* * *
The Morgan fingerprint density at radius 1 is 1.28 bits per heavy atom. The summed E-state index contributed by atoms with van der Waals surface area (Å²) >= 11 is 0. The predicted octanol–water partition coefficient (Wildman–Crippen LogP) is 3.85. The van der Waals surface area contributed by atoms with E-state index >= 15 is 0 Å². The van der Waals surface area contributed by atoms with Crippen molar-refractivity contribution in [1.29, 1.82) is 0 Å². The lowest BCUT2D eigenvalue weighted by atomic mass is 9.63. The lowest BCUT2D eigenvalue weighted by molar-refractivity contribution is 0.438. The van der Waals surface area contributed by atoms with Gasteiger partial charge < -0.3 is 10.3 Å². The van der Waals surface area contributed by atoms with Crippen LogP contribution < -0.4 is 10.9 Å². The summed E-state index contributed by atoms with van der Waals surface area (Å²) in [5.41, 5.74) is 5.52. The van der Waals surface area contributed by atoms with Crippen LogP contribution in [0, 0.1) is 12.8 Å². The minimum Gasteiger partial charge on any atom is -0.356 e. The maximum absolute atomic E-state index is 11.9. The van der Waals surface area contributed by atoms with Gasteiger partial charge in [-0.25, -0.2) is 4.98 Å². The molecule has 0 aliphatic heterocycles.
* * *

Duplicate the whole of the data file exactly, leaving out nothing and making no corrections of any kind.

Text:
The Morgan fingerprint density at radius 1 is 1.28 bits per heavy atom. The summed E-state index contributed by atoms with van der Waals surface area (Å²) >= 11 is 0. The predicted octanol–water partition coefficient (Wildman–Crippen LogP) is 3.85. The van der Waals surface area contributed by atoms with E-state index >= 15 is 0 Å². The van der Waals surface area contributed by atoms with Crippen molar-refractivity contribution in [1.29, 1.82) is 0 Å². The lowest BCUT2D eigenvalue weighted by atomic mass is 9.63. The lowest BCUT2D eigenvalue weighted by molar-refractivity contribution is 0.438. The van der Waals surface area contributed by atoms with Gasteiger partial charge < -0.3 is 10.3 Å². The van der Waals surface area contributed by atoms with Crippen LogP contribution < -0.4 is 10.9 Å². The summed E-state index contributed by atoms with van der Waals surface area (Å²) in [5.41, 5.74) is 5.52. The van der Waals surface area contributed by atoms with Crippen LogP contribution in [0, 0.1) is 12.8 Å². The minimum Gasteiger partial charge on any atom is -0.356 e. The maximum absolute atomic E-state index is 11.9. The van der Waals surface area contributed by atoms with Gasteiger partial charge in [-0.25, -0.2) is 4.98 Å². The molecule has 0 aliphatic heterocycles.